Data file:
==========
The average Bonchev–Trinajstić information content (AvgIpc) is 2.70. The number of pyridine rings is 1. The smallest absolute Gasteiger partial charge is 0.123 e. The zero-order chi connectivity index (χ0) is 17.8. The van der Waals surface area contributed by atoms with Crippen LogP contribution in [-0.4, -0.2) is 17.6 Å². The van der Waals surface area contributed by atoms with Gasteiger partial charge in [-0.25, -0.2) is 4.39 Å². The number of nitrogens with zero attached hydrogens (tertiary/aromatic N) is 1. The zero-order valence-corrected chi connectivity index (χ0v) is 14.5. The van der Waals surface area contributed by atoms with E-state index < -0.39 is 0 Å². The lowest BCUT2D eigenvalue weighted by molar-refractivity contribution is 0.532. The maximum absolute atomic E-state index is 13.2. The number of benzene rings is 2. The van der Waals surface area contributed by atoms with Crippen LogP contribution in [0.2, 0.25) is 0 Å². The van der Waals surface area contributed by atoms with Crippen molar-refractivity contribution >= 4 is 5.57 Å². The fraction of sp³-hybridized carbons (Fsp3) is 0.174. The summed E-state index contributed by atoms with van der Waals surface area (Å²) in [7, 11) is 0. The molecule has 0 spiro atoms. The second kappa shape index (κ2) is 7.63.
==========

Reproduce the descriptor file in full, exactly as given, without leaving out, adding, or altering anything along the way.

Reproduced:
The average Bonchev–Trinajstić information content (AvgIpc) is 2.70. The number of pyridine rings is 1. The smallest absolute Gasteiger partial charge is 0.123 e. The zero-order chi connectivity index (χ0) is 17.8. The van der Waals surface area contributed by atoms with Crippen LogP contribution in [-0.4, -0.2) is 17.6 Å². The van der Waals surface area contributed by atoms with Gasteiger partial charge in [-0.25, -0.2) is 4.39 Å². The number of nitrogens with zero attached hydrogens (tertiary/aromatic N) is 1. The zero-order valence-corrected chi connectivity index (χ0v) is 14.5. The van der Waals surface area contributed by atoms with E-state index < -0.39 is 0 Å². The lowest BCUT2D eigenvalue weighted by molar-refractivity contribution is 0.532. The maximum absolute atomic E-state index is 13.2. The number of benzene rings is 2. The van der Waals surface area contributed by atoms with Crippen LogP contribution in [0.2, 0.25) is 0 Å². The van der Waals surface area contributed by atoms with Crippen molar-refractivity contribution >= 4 is 5.57 Å². The fraction of sp³-hybridized carbons (Fsp3) is 0.174. The summed E-state index contributed by atoms with van der Waals surface area (Å²) in [7, 11) is 0. The molecule has 0 spiro atoms. The second kappa shape index (κ2) is 7.63.